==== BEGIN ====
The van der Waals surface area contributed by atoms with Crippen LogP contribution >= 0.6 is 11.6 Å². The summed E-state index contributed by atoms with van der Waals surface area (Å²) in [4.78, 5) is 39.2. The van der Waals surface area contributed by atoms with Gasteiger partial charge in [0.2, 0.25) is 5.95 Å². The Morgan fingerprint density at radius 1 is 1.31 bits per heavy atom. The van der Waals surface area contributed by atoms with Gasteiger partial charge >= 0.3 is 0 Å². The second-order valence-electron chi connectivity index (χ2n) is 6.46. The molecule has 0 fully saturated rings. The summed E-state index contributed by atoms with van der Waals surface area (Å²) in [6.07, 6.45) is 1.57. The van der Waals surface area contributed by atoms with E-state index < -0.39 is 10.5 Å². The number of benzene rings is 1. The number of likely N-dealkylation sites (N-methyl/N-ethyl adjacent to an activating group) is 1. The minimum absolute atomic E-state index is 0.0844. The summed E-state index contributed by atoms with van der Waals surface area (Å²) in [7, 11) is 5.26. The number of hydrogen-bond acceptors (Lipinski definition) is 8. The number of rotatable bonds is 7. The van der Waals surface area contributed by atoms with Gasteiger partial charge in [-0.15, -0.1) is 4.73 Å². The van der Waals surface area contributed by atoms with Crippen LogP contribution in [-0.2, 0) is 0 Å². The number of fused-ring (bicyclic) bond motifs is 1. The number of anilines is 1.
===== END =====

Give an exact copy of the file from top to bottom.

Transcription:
The van der Waals surface area contributed by atoms with Crippen LogP contribution >= 0.6 is 11.6 Å². The summed E-state index contributed by atoms with van der Waals surface area (Å²) in [4.78, 5) is 39.2. The van der Waals surface area contributed by atoms with Gasteiger partial charge in [0.2, 0.25) is 5.95 Å². The Morgan fingerprint density at radius 1 is 1.31 bits per heavy atom. The van der Waals surface area contributed by atoms with Gasteiger partial charge >= 0.3 is 0 Å². The second-order valence-electron chi connectivity index (χ2n) is 6.46. The molecule has 0 fully saturated rings. The summed E-state index contributed by atoms with van der Waals surface area (Å²) in [6.07, 6.45) is 1.57. The van der Waals surface area contributed by atoms with E-state index < -0.39 is 10.5 Å². The number of benzene rings is 1. The number of likely N-dealkylation sites (N-methyl/N-ethyl adjacent to an activating group) is 1. The minimum absolute atomic E-state index is 0.0844. The summed E-state index contributed by atoms with van der Waals surface area (Å²) in [7, 11) is 5.26. The number of hydrogen-bond acceptors (Lipinski definition) is 8. The number of rotatable bonds is 7. The van der Waals surface area contributed by atoms with Gasteiger partial charge in [-0.15, -0.1) is 4.73 Å². The van der Waals surface area contributed by atoms with Crippen LogP contribution in [-0.2, 0) is 0 Å². The number of fused-ring (bicyclic) bond motifs is 1. The number of anilines is 1.